Where many business people leave themselves open to yet another surprise addition to their personal tax bill is in forgetting that they will owe Class 2 and Class 4 NIC, to be calculated and collected at the same time. Make sure you’re factoring those into your calculations.
Step 2. Start Saving Now; Switch to the Cloud
You’ve experienced the shock of a huge tax bill, and it wasn’t nice. And the only way of avoiding yet another nasty surprise next time around is to plan for next year.
Start by setting aside some time each month to review your bookkeeping activities. If up until now you’ve been reactive to the money you’ve earned, it’s time to be proactive. Calculate your profits, forecast your cash flow, and start saving money for tax. There’s little point in sweeping all of your earnings into your personal bank account if you’re only going to leave yourself short come the following January.
And now that you’re well aware of payments on account, you can make sure you’re saving more each month to keep yourself covered.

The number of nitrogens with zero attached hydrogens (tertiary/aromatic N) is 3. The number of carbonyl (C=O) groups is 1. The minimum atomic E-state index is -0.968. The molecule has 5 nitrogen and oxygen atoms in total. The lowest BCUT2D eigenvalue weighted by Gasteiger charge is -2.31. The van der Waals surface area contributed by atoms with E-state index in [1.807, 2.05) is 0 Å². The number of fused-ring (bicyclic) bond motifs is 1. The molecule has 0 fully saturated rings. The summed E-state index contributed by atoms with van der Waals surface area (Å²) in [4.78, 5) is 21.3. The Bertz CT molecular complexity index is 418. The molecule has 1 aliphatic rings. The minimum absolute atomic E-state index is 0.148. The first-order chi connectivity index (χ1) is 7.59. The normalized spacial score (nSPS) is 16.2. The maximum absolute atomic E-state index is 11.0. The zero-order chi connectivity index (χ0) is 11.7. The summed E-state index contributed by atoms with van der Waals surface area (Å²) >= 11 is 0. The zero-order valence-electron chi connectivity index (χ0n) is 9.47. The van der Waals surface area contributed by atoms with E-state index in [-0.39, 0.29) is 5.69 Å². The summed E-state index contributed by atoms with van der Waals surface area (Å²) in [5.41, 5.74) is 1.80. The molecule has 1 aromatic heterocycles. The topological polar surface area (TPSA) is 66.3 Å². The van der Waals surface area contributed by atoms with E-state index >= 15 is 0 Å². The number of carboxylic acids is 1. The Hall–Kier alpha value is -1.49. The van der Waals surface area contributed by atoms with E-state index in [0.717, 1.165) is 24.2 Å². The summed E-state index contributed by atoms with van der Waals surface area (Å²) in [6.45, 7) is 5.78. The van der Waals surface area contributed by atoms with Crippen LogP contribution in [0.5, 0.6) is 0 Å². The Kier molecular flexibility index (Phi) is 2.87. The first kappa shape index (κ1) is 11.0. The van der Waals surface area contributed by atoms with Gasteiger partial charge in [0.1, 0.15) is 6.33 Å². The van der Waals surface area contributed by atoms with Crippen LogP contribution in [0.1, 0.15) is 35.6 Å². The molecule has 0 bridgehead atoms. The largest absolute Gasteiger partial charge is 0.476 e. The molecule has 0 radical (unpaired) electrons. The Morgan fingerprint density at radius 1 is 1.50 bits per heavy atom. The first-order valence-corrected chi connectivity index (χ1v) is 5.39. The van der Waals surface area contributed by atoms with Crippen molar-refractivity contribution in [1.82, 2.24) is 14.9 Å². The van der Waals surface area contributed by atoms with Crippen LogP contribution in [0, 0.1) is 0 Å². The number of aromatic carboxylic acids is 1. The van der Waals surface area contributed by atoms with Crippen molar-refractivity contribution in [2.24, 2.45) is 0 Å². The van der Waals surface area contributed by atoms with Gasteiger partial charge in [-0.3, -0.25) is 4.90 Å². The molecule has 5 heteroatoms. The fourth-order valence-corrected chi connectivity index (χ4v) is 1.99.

Make the switch to cloud accounting
If you haven’t already, then now’s the time to embrace the cloud. Using a cloud accounting platform such as Xero, you can further enhance the accuracy of your savings by seeing a real-time view of your financial performance. Quickly calculate your take-home pay less expenses and estimated tax, and make sure you’re putting enough aside to meet your liabilities.
Plus, it’s good practice to build a cash reserve should you run into a particularly challenging cash flow situation.
Step 3. Work with a Tax Expert
Now that you understand what you owe, and you’ve started to build your savings, the next step is to learn how to minimise your tax liabilities throughout the course of the current tax year.